Things are moving so fast and systems are so complex that when it comes to introducing new technologies — the same ones that you depend on day in and day out — the actual practicing doctors who will be using them often don’t have enough input, or the systems are so complex that even with said input you can’t really know what you are getting until it is too late to turn back.

Check out the rest of the interview HERE.


RSNA 2014 Here We Come!

As part of the scientific program at RSNA 2014, our Founder, Roy Kwak, M.D. will be presenting:  Adoption of a Mobile Clinical Decision Support Tool for Radiologists

In his talk he will detail the experience of launching RadsBest and the data/conclusions/lessons learned from the process.  Mark it on your calendars, we’d love to meet you!

Mon Dec 01 2014 11:20AM – 11:30AM ROOM S404CD


Why Did You Start Charging Money for Tools?

Some people may wonder why we made the decision to charge for some of our tools.

When it came down to it, it was an easy decision.

We are physician owned and physician run. It is our primary mission to deliver tools free of B.S.– No ads, no pharma, no corporate sponsors, no directives.

Developing software isn’t cheap. Developing software of the quality that physicians expect is downright expensive.

That’s it. If we want this platform of tools to continue to grow and be relevant to daily practice, we need to be able to keep the lights on.

Keep reading if you want to know more about our decision making process and how the in-app purchase system works.

RadsBest has always been a passion project.  It was a simple problem in need of a solution.  The very first version of RadsBest was developed for the web.  Hiring web developers was relatively cheap in 2012, with native iOS developers charging 3-4 times what web developers were charging.  When we worked out the backend kinks on the more forgiving html environment, we decided to jump into the frigid waters of mobile development.  We partnered with an entirely new development team and created Version 1.0 of RadsBest.  Remarkably, we were able to do this at a fraction of the cost of many similarly scaled apps.  Despite our luck in this regard, it was very clear that we were spending real money.  It was also very clear that we would never be able to create many of the cool features that we always envisioned for RadsBest unless we could somehow make the app more sustainable and prove that the market existed for tools such as this (i.e. tools with a low barrier to entry that help self-motivated docs do their jobs “better” and “faster”).

The new version of RadsBest incorporates in-app purchases.  This allows the user to purchase any number of Credits within the app using real money.  The Credits can be redeemed for new tools within the app itself.  The beauty of the Credit system is that it gives us, as developers, a ton of freedom with pricing.  We don’t have to sell everything in 99 cent increments.  We can charge 1 cent to $100 for an individual tool.  It also allows us to provide some positive feedback to our users.  For example, all users who participated in the Beta Testing when RadsBest was first being developed will get more free credits than they will ever be able to use within the app (we keep our promises).  This will allow them to download any tool that we develop without paying a penny in real money.  We are also pretty generous when it comes to good user feedback (i.e. bugs within the app or thoughtful suggestions for new tools).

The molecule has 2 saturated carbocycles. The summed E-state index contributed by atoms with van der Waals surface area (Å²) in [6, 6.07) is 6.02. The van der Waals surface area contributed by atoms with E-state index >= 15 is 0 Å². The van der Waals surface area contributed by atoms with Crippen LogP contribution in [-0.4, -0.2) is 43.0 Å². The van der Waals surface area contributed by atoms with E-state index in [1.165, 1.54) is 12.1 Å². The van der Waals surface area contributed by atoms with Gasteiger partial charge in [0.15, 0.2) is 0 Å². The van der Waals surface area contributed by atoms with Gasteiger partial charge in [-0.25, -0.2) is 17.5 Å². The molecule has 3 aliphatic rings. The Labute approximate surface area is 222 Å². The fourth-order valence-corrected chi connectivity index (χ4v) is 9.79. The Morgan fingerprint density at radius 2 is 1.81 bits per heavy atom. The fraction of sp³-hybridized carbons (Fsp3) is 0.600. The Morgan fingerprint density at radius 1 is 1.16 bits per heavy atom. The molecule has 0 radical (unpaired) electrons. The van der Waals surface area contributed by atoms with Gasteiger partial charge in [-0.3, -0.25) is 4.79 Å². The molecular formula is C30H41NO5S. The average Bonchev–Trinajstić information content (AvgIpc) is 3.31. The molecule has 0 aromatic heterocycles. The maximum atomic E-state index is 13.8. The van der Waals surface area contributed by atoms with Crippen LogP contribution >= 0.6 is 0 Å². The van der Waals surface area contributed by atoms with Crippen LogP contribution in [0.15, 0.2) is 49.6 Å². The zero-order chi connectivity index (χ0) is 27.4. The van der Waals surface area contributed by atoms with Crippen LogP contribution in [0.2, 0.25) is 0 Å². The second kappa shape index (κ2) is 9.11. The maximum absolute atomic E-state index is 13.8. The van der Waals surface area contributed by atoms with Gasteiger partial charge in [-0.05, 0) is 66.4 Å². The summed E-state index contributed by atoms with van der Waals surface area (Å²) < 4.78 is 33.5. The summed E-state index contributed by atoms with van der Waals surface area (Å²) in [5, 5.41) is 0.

In the end, the ability to purchase tools within the app will help development of RadsBest and allow us to reach more Radiologists with increasingly useful and functional tools.

Roy Kwak, M.D., Founder, Medocratic LLC


Rad’s Best Friend is now Beta Testing!

I’ve spent a lot of time in the past few months developing a web based application that is meant to help Radiologists raise the bar for quality. This program is designed to improve the accuracy and consistency of your reporting, including providing standards-based follow-up recommendations and TNM staging for many commonly encountered clinical scenarios. I’ve based this on widely accepted consensus papers published in our major journals and in ACR white papers. Although many of these guidelines are known by radiologists, study after study has shown that most radiologists are not utilizing them…not even the Fleischner Society Criteria for Pulmonary Nodules, which is the most simple guideline out there.

So enough talk. The program is called “Radiologist’s Best Friend” and it is currently in beta testing. It will have many more modules when it is eventually released as a full-fledged app. You are invited to come and try out the web-based version. The plan is to release this as an iPhone application (which will drastically improve speed and obviate need for mobile internet access).

In return for your feedback I am offering the program “FREE FOR LIFE”. That means that when the program is released for the iPhone (and possibly Android) later this year you will get it for FREE, along with any upgrades (future versions, etc.) for the life of the product. Here is what you need to do to get this:

1) Go to the link: http://beta.radbf.com/

2) Click the “OK” button on the first page, which will take you to a menu page. There is a button at the bottom of this page titled “FIRST SURVEY”. Press that button and take the survey (it will popup as a new window). Make sure you fill out your name and email because that is how I will track your “credit” for the future.

3) Then, just spend some time using the program as you read your cases. Try and see how it would fit into your normal workflow. The program itself should be pretty self explanatory.

4) After a couple days, click on the Survey Button that pops up on the bottom of the “recommendation” pages. Make sure you fill out your name and email because that is how I will track your “credit” for the future.

5) Hit the facebook “Like” button on the menu page.

5) That’s it. Two surveys and you will get this program for free from now until “forever”.

Feel free to share this link with anyone else you may know who may appreciate a program such as this. This offer extends to them as well.